Inflammatory disorders such as ulcerative colitis and Crohn’s disease can be diagnosed or monitored by measuring a protein called calprotectin in stool samples. Similarly, in rheumatoid arthritis, serum levels of calprotectin can be used to monitor inflammation. Currently, the measurement of calprotectin concentrations relies on antibody-based assays, like the ones found in home COVID-19 test kits.
However, there are limitations with these antibody-based calprotectin assays. The results can vary depending on the type of antibody and assay used. This variation occurs because antibodies may bind to different sites on the protein or have inconsistent compositions. Furthermore, antibodies can become inactivated over time due to unfolding or precipitation.
One potential solution to address these issues is to utilize peptides instead of antibodies for detecting and measuring disease markers such as calprotectin. Peptides are short sequences of up to 50 amino acids that can bind to proteins with high affinity and selectivity. Unlike antibodies, peptides can be chemically produced with high purity and homogeneity. They also exhibit stability over time, are more cost-effective to produce, and have lower inter-batch variability. Additionally, peptides can be attached to specific locations on a surface, which significantly simplifies the development of diagnostic assays. This controlled approach allows for a more accurate and precise detection of biomarkers.
Christian Gerhold, the Chief Technology Officer (CTO) of diagnostics company BÜHLMANN, collaborated with Professor Christian Heinis’ group at the Swiss Federal Institute of Technology Lausanne (EPFL) to develop human calprotectin ligands using peptide-based approaches. Their research involved screening a vast library of over 500 billion peptides, with postdoc Cristina Diaz-Perlas isolating several calprotectin binders. These peptides proved effective in simplified lateral flow assays for calprotectin quantification. The most promising peptide exhibited a dissociation constant of 26 nM, indicating strong binding affinity and making it a suitable candidate for diagnostic tests.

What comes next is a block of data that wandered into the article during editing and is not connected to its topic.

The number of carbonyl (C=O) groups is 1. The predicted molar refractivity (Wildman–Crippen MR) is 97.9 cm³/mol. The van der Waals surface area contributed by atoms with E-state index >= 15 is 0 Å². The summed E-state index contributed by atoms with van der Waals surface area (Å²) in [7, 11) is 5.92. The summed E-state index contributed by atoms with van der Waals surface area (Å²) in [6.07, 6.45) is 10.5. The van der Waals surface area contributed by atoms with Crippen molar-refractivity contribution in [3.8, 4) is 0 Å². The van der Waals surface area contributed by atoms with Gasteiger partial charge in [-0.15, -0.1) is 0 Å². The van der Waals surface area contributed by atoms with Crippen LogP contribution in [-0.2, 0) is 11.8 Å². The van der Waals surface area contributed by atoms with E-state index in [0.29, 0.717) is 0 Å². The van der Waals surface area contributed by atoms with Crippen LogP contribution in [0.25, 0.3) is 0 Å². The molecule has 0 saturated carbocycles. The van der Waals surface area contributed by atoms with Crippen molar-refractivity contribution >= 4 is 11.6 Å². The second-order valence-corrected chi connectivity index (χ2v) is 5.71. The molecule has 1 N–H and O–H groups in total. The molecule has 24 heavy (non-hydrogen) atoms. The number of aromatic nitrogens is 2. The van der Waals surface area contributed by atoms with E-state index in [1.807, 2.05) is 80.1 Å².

Notably, the developed peptide not only bound to a large surface region of calprotectin but also specifically recognized the relevant form of calprotectin found in patient samples. Working under Benjamin Ricken at BÜHLMANN, the peptide underwent rigorous testing in professionally assembled lateral flow cassettes. Results demonstrated its accuracy in detecting and quantifying calprotectin. In a proof-of-concept study, the peptide-based assay successfully measured calprotectin concentrations in serum obtained from patient blood samples.
This peptide represents the first synthetic affinity reagent generated against the biomarker calprotectin. Christian Heinis states that the EPFL and BÜHLMANN teams are currently conducting further tests on the calprotectin-specific peptide to refine the assay and bring its diagnostic capabilities to a new level, ultimately aiding patients with inflammatory diseases.
Christian Gerhold emphasizes the collaborative nature of the project, leveraging BÜHLMANN’s expertise in handling and producing the biomarker, along with the EPFL team’s proficiency in generating and screening large libraries of peptides using phage display techniques.